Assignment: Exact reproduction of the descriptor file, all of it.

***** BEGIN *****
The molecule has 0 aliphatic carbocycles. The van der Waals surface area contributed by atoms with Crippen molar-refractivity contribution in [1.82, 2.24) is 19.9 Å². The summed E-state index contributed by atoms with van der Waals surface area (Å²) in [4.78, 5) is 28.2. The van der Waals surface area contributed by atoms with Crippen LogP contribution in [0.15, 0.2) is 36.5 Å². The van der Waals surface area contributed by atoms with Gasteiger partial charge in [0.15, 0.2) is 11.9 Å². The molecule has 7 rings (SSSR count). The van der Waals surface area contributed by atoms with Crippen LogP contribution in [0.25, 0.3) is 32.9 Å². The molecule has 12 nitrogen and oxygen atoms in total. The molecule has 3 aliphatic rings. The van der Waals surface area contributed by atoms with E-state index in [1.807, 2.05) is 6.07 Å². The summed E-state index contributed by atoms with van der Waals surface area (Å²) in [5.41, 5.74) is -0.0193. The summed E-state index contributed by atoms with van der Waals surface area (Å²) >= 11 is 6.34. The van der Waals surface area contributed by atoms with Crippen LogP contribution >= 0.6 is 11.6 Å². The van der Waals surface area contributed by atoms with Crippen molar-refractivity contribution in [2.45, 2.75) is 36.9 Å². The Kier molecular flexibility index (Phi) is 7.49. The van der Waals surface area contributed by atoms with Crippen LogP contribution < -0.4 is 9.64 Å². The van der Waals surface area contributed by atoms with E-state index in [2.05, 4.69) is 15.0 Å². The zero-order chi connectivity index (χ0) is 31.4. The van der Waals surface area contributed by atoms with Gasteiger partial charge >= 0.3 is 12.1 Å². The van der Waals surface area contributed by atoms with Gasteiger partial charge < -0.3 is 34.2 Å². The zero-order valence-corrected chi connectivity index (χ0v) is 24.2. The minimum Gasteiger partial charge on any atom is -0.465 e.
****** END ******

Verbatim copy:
The molecule has 0 aliphatic carbocycles. The van der Waals surface area contributed by atoms with Crippen molar-refractivity contribution in [1.82, 2.24) is 19.9 Å². The summed E-state index contributed by atoms with van der Waals surface area (Å²) in [4.78, 5) is 28.2. The van der Waals surface area contributed by atoms with Crippen LogP contribution in [0.15, 0.2) is 36.5 Å². The van der Waals surface area contributed by atoms with Gasteiger partial charge in [0.15, 0.2) is 11.9 Å². The molecule has 7 rings (SSSR count). The van der Waals surface area contributed by atoms with Crippen LogP contribution in [0.25, 0.3) is 32.9 Å². The molecule has 12 nitrogen and oxygen atoms in total. The molecule has 3 aliphatic rings. The van der Waals surface area contributed by atoms with E-state index in [1.807, 2.05) is 6.07 Å². The summed E-state index contributed by atoms with van der Waals surface area (Å²) in [5.41, 5.74) is -0.0193. The summed E-state index contributed by atoms with van der Waals surface area (Å²) >= 11 is 6.34. The van der Waals surface area contributed by atoms with Crippen LogP contribution >= 0.6 is 11.6 Å². The van der Waals surface area contributed by atoms with Crippen molar-refractivity contribution in [2.45, 2.75) is 36.9 Å². The Kier molecular flexibility index (Phi) is 7.49. The van der Waals surface area contributed by atoms with Crippen LogP contribution < -0.4 is 9.64 Å². The van der Waals surface area contributed by atoms with E-state index in [2.05, 4.69) is 15.0 Å². The zero-order chi connectivity index (χ0) is 31.4. The van der Waals surface area contributed by atoms with Gasteiger partial charge >= 0.3 is 12.1 Å². The van der Waals surface area contributed by atoms with Gasteiger partial charge < -0.3 is 34.2 Å². The zero-order valence-corrected chi connectivity index (χ0v) is 24.2. The minimum Gasteiger partial charge on any atom is -0.465 e.